From one of the most admired international leaders, comes a timely, considered, and personal look at the history and current resurgence of fascism today and the virulent threat it poses to international freedom, prosperity, and peace.
At the end of the 1980s, when the Cold War ended, many, including former Secretary of State Madeleine Albright, believed that democracy had triumphed politically once and for all. Yet nearly thirty years later, the direction of history no longer seems certain. A repressive and destructive force has begun to re-emerge on the global stage—sweeping across Europe, parts of Asia, and the United States—that to Albright, looks very much like fascism.
Based on her personal experience growing up in Hungary under Hitler and the Communist regime that followed World War II, as well as knowledge gleaned from her distinguished diplomatic career and insights from colleagues around the globe, Albright paints a clear picture of how fascism flourishes and explains why it is once again taking hold worldwide, identifying the factors contributing to its rise. Most importantly, she makes clear what could happen if we fail to act against rising fascist forces today and in the near future, including the potential for economic catastrophe, a lasting spike in terrorist activity, increased sectarian violence, a rash of large-scale humanitarian emergencies, massive human rights violations, a breakdown in multilateral cooperation, and nearly irreparable self-inflicted damage to America’s reputation and capacity to lead.
Albright also offers clear solutions, including adjusting to the ubiquity of social media and the changing nature of the workplace, and understanding ordinary citizens’ universal desire for sources of constancy and morality in their lives. She contends that we must stimulate economic growth and narrow the gap between the rich and poor, urban and rural, women and men, and skilled and unskilled; work across borders to respond to transnational challenges; and ultimately recognize that democracy’s unique virtue is its ability—through reason and open debate—to find remedies for its own shortcomings.
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The View From Georgetown
The review by star metric is silly. How could I fault her for writing about her own experiences and perspective in a memoir. Her story to tell y'know.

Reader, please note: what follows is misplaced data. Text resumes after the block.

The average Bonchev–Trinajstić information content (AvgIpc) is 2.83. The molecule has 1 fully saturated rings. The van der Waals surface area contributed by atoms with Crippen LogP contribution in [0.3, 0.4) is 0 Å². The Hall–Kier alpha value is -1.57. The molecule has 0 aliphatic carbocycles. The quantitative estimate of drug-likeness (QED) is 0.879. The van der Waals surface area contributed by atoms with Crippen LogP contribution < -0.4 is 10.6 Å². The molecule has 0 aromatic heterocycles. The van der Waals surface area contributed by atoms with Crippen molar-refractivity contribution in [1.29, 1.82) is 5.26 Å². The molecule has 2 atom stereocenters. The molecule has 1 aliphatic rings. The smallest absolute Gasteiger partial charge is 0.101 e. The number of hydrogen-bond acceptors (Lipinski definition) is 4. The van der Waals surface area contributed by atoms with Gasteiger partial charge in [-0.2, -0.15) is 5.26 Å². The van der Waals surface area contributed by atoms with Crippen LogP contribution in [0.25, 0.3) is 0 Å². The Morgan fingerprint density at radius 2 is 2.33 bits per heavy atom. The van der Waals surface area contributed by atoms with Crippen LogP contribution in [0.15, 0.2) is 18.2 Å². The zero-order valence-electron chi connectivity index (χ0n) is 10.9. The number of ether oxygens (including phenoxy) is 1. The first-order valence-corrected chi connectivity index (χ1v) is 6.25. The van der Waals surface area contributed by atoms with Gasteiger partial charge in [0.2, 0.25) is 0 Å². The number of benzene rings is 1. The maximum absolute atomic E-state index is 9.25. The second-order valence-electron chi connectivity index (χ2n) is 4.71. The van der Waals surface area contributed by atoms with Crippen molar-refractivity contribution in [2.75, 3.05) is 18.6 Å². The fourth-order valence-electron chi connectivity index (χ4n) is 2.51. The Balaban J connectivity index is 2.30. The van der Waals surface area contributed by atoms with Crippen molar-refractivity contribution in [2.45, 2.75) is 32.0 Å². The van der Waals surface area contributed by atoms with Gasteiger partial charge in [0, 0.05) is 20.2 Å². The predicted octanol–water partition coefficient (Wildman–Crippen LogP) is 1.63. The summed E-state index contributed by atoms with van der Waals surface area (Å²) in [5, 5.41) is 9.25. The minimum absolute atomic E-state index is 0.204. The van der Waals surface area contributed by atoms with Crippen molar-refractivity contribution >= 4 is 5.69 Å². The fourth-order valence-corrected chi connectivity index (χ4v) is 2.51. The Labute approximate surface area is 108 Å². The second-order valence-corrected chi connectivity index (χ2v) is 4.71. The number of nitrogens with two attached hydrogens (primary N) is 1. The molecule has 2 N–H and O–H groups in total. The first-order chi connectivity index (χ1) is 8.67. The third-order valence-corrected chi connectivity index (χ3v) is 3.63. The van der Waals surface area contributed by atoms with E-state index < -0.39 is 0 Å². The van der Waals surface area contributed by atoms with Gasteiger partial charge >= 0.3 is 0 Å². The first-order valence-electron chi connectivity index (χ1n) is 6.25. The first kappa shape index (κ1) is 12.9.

Her work gives some insight into how centrist circles in DC view world trends. The book could have just as well been called illiberal democracy: A warning, but she's been alive too long and knows where such systems can lead. The elephant in the room is easily guessed at. She doesn't label Donald a fascist, but notes his illiberal sensibility. I don't think the reader needs her tell us what is apparent in that regard. She's right to worry more about the despot despoiling Russia and his neighbors. The chapters that sketch profiles of Viktor Orban's Hungary, North Korea, and Erdogan's Turkey are timely and useful if you're not familiar with their backgrounds.
She does talk about the balance U.S. foreign policy strikes between utility and liberal values and she argues for erroring on the side of values for what it's worth. The cluelessness of failing to see how decades of domestic policy from both parties laid the groundwork for the 2016 upset is salient. She doesn't spend much ink on the utility side of her country's foreign policy.
The take-away is don't take democracy, any democracy, for granted in the 21st century. If mass society no longer believes in their institutions and the economy is sour or immigration/heterogeneity is considered 'too much' by too many then society is vulnerable to ideologies promising the moon and the stars; to be lead by strongman personality cults that will become totalitarian systems.